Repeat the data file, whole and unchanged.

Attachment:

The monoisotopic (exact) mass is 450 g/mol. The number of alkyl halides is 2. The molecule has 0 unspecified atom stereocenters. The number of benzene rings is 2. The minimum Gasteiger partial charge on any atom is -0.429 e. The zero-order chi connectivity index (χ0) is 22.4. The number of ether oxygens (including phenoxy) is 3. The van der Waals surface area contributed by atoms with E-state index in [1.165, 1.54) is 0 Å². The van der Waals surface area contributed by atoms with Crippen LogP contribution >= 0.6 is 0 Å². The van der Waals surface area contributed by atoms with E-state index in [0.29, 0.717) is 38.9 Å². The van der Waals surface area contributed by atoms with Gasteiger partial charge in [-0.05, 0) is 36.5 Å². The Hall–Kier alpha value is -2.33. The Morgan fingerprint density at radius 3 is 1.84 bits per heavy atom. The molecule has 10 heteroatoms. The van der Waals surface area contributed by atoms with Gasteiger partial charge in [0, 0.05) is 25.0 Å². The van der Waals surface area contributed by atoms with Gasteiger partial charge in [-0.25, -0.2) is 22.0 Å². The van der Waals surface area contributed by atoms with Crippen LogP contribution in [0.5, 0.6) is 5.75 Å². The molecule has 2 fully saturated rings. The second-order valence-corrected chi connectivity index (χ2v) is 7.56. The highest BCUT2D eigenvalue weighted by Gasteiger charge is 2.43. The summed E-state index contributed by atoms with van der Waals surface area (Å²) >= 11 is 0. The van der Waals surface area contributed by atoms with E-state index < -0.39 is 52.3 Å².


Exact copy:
The monoisotopic (exact) mass is 450 g/mol. The number of alkyl halides is 2. The molecule has 0 unspecified atom stereocenters. The number of benzene rings is 2. The minimum Gasteiger partial charge on any atom is -0.429 e. The zero-order chi connectivity index (χ0) is 22.4. The number of ether oxygens (including phenoxy) is 3. The van der Waals surface area contributed by atoms with E-state index in [1.165, 1.54) is 0 Å². The van der Waals surface area contributed by atoms with Crippen LogP contribution >= 0.6 is 0 Å². The van der Waals surface area contributed by atoms with E-state index in [0.29, 0.717) is 38.9 Å². The van der Waals surface area contributed by atoms with Gasteiger partial charge in [-0.05, 0) is 36.5 Å². The Hall–Kier alpha value is -2.33. The Morgan fingerprint density at radius 3 is 1.84 bits per heavy atom. The molecule has 10 heteroatoms. The van der Waals surface area contributed by atoms with Gasteiger partial charge in [0, 0.05) is 25.0 Å². The van der Waals surface area contributed by atoms with Gasteiger partial charge in [-0.25, -0.2) is 22.0 Å². The van der Waals surface area contributed by atoms with Crippen LogP contribution in [0.5, 0.6) is 5.75 Å². The molecule has 2 fully saturated rings. The second-order valence-corrected chi connectivity index (χ2v) is 7.56. The highest BCUT2D eigenvalue weighted by Gasteiger charge is 2.43. The summed E-state index contributed by atoms with van der Waals surface area (Å²) >= 11 is 0. The van der Waals surface area contributed by atoms with E-state index < -0.39 is 52.3 Å².